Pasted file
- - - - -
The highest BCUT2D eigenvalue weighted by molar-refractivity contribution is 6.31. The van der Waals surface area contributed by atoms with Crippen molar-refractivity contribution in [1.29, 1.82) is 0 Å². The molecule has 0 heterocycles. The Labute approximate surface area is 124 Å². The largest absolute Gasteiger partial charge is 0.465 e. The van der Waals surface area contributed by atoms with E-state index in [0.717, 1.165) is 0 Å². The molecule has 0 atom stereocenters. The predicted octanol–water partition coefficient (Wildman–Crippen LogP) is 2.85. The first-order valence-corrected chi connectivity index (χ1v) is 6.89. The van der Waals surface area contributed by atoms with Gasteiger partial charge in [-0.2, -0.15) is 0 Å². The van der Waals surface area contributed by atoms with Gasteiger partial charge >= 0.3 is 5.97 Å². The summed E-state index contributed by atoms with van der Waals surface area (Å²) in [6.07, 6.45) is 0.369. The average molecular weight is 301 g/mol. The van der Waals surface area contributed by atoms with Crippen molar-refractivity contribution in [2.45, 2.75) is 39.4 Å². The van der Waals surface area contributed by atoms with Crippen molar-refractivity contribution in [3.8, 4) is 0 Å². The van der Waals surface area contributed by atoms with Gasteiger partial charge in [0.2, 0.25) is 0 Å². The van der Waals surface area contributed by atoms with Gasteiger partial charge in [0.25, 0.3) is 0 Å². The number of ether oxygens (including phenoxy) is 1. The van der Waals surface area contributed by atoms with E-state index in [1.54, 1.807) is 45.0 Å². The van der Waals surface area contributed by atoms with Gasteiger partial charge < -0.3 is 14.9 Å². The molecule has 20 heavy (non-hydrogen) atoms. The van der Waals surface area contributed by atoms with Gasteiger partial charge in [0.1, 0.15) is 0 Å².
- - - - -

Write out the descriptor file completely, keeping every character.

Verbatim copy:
The highest BCUT2D eigenvalue weighted by molar-refractivity contribution is 6.31. The van der Waals surface area contributed by atoms with Crippen molar-refractivity contribution in [1.29, 1.82) is 0 Å². The molecule has 0 heterocycles. The Labute approximate surface area is 124 Å². The largest absolute Gasteiger partial charge is 0.465 e. The van der Waals surface area contributed by atoms with E-state index in [0.717, 1.165) is 0 Å². The molecule has 0 atom stereocenters. The predicted octanol–water partition coefficient (Wildman–Crippen LogP) is 2.85. The first-order valence-corrected chi connectivity index (χ1v) is 6.89. The van der Waals surface area contributed by atoms with Gasteiger partial charge in [-0.2, -0.15) is 0 Å². The van der Waals surface area contributed by atoms with Gasteiger partial charge >= 0.3 is 5.97 Å². The summed E-state index contributed by atoms with van der Waals surface area (Å²) in [6.07, 6.45) is 0.369. The average molecular weight is 301 g/mol. The van der Waals surface area contributed by atoms with Crippen molar-refractivity contribution in [2.45, 2.75) is 39.4 Å². The van der Waals surface area contributed by atoms with Crippen molar-refractivity contribution in [3.8, 4) is 0 Å². The van der Waals surface area contributed by atoms with Gasteiger partial charge in [0.2, 0.25) is 0 Å². The van der Waals surface area contributed by atoms with Gasteiger partial charge in [0.25, 0.3) is 0 Å². The number of ether oxygens (including phenoxy) is 1. The van der Waals surface area contributed by atoms with E-state index in [1.54, 1.807) is 45.0 Å². The van der Waals surface area contributed by atoms with Gasteiger partial charge < -0.3 is 14.9 Å². The molecule has 20 heavy (non-hydrogen) atoms. The van der Waals surface area contributed by atoms with Gasteiger partial charge in [0.1, 0.15) is 0 Å².